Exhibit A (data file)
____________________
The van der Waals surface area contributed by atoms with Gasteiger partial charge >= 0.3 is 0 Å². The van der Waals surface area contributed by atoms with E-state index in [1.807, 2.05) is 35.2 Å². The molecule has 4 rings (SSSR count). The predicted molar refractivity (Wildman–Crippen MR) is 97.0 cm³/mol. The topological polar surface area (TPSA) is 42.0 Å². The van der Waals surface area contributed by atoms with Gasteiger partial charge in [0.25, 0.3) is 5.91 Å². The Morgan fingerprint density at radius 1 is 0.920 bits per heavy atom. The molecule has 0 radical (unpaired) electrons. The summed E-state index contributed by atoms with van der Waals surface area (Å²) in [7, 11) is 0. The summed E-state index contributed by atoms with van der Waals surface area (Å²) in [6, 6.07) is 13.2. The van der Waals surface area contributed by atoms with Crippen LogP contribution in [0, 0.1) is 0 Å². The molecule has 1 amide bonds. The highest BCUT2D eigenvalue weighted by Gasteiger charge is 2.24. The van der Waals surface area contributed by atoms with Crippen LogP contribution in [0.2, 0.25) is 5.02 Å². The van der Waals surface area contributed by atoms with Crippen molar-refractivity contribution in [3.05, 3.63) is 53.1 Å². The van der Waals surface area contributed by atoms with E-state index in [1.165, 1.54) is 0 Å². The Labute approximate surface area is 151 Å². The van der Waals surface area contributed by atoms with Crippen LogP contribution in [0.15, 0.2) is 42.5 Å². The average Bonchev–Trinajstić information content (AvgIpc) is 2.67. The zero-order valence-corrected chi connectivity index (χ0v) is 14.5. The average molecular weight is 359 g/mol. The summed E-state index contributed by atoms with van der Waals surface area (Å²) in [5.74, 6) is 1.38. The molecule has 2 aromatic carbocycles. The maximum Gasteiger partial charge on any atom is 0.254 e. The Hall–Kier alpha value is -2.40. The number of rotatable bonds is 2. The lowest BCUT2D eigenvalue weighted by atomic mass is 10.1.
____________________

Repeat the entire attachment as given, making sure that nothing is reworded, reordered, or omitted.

The van der Waals surface area contributed by atoms with Gasteiger partial charge >= 0.3 is 0 Å². The van der Waals surface area contributed by atoms with E-state index in [1.807, 2.05) is 35.2 Å². The molecule has 4 rings (SSSR count). The predicted molar refractivity (Wildman–Crippen MR) is 97.0 cm³/mol. The topological polar surface area (TPSA) is 42.0 Å². The van der Waals surface area contributed by atoms with Gasteiger partial charge in [0.25, 0.3) is 5.91 Å². The Morgan fingerprint density at radius 1 is 0.920 bits per heavy atom. The molecule has 0 radical (unpaired) electrons. The summed E-state index contributed by atoms with van der Waals surface area (Å²) in [7, 11) is 0. The summed E-state index contributed by atoms with van der Waals surface area (Å²) in [6, 6.07) is 13.2. The van der Waals surface area contributed by atoms with Crippen LogP contribution in [0, 0.1) is 0 Å². The molecule has 1 amide bonds. The highest BCUT2D eigenvalue weighted by Gasteiger charge is 2.24. The van der Waals surface area contributed by atoms with Crippen LogP contribution in [0.2, 0.25) is 5.02 Å². The van der Waals surface area contributed by atoms with Crippen molar-refractivity contribution in [3.05, 3.63) is 53.1 Å². The van der Waals surface area contributed by atoms with E-state index in [1.165, 1.54) is 0 Å². The Labute approximate surface area is 151 Å². The van der Waals surface area contributed by atoms with Crippen LogP contribution in [0.15, 0.2) is 42.5 Å². The average Bonchev–Trinajstić information content (AvgIpc) is 2.67. The zero-order valence-corrected chi connectivity index (χ0v) is 14.5. The average molecular weight is 359 g/mol. The summed E-state index contributed by atoms with van der Waals surface area (Å²) in [5.74, 6) is 1.38. The molecule has 2 aromatic carbocycles. The maximum Gasteiger partial charge on any atom is 0.254 e. The Hall–Kier alpha value is -2.40. The number of rotatable bonds is 2. The lowest BCUT2D eigenvalue weighted by atomic mass is 10.1.